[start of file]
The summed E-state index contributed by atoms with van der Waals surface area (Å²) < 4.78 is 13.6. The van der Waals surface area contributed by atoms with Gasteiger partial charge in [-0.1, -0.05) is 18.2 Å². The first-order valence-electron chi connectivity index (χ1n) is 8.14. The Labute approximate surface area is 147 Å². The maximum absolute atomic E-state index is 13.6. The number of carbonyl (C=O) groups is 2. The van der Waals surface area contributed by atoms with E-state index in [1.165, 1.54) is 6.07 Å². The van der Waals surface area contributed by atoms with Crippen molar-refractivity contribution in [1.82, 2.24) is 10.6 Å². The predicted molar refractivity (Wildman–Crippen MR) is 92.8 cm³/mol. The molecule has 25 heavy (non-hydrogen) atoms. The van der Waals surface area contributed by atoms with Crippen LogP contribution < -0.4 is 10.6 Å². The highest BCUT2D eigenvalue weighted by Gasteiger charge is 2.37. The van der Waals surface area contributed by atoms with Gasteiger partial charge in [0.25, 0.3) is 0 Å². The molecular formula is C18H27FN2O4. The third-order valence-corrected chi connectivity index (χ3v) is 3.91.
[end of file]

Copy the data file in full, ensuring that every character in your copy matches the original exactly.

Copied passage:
The summed E-state index contributed by atoms with van der Waals surface area (Å²) < 4.78 is 13.6. The van der Waals surface area contributed by atoms with Gasteiger partial charge in [-0.1, -0.05) is 18.2 Å². The first-order valence-electron chi connectivity index (χ1n) is 8.14. The Labute approximate surface area is 147 Å². The maximum absolute atomic E-state index is 13.6. The number of carbonyl (C=O) groups is 2. The van der Waals surface area contributed by atoms with E-state index in [1.165, 1.54) is 6.07 Å². The van der Waals surface area contributed by atoms with Crippen molar-refractivity contribution in [1.82, 2.24) is 10.6 Å². The predicted molar refractivity (Wildman–Crippen MR) is 92.8 cm³/mol. The molecule has 25 heavy (non-hydrogen) atoms. The van der Waals surface area contributed by atoms with Crippen LogP contribution < -0.4 is 10.6 Å². The highest BCUT2D eigenvalue weighted by Gasteiger charge is 2.37. The van der Waals surface area contributed by atoms with Gasteiger partial charge in [0.25, 0.3) is 0 Å². The molecular formula is C18H27FN2O4. The third-order valence-corrected chi connectivity index (χ3v) is 3.91.